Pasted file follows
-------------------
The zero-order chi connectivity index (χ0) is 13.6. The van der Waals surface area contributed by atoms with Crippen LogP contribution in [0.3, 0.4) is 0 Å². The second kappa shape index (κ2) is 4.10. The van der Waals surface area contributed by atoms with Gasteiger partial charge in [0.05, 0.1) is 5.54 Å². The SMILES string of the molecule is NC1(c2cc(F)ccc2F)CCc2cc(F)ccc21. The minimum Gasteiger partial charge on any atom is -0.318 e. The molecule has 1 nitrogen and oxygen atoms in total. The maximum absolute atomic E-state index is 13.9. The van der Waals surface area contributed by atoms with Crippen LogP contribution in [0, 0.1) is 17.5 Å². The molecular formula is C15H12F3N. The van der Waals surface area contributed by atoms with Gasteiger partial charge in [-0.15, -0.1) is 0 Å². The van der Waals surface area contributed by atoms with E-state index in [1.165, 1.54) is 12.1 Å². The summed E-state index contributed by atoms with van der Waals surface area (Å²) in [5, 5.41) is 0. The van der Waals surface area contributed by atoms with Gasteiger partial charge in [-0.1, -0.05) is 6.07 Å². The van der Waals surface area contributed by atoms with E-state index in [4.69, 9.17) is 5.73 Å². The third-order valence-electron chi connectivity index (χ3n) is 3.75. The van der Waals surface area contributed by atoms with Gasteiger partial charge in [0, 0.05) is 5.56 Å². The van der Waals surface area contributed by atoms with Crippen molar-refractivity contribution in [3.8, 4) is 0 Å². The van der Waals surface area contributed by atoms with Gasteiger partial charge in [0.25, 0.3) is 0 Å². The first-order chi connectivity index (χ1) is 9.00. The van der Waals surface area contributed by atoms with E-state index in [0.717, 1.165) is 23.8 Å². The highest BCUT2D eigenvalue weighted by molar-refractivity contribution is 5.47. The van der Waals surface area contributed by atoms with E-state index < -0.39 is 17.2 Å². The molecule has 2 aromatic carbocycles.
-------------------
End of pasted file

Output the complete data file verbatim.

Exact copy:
The zero-order chi connectivity index (χ0) is 13.6. The van der Waals surface area contributed by atoms with Crippen LogP contribution in [0.3, 0.4) is 0 Å². The second kappa shape index (κ2) is 4.10. The van der Waals surface area contributed by atoms with Gasteiger partial charge in [0.05, 0.1) is 5.54 Å². The SMILES string of the molecule is NC1(c2cc(F)ccc2F)CCc2cc(F)ccc21. The minimum Gasteiger partial charge on any atom is -0.318 e. The molecule has 1 nitrogen and oxygen atoms in total. The maximum absolute atomic E-state index is 13.9. The van der Waals surface area contributed by atoms with Crippen LogP contribution in [0, 0.1) is 17.5 Å². The molecular formula is C15H12F3N. The van der Waals surface area contributed by atoms with Gasteiger partial charge in [-0.15, -0.1) is 0 Å². The van der Waals surface area contributed by atoms with E-state index in [1.165, 1.54) is 12.1 Å². The summed E-state index contributed by atoms with van der Waals surface area (Å²) in [5, 5.41) is 0. The van der Waals surface area contributed by atoms with Gasteiger partial charge in [-0.1, -0.05) is 6.07 Å². The van der Waals surface area contributed by atoms with E-state index in [4.69, 9.17) is 5.73 Å². The third-order valence-electron chi connectivity index (χ3n) is 3.75. The van der Waals surface area contributed by atoms with Gasteiger partial charge in [0, 0.05) is 5.56 Å². The van der Waals surface area contributed by atoms with Crippen molar-refractivity contribution in [3.8, 4) is 0 Å². The van der Waals surface area contributed by atoms with Gasteiger partial charge in [0.25, 0.3) is 0 Å². The first-order chi connectivity index (χ1) is 9.00. The van der Waals surface area contributed by atoms with E-state index in [0.717, 1.165) is 23.8 Å². The highest BCUT2D eigenvalue weighted by molar-refractivity contribution is 5.47. The van der Waals surface area contributed by atoms with E-state index < -0.39 is 17.2 Å². The molecule has 2 aromatic carbocycles.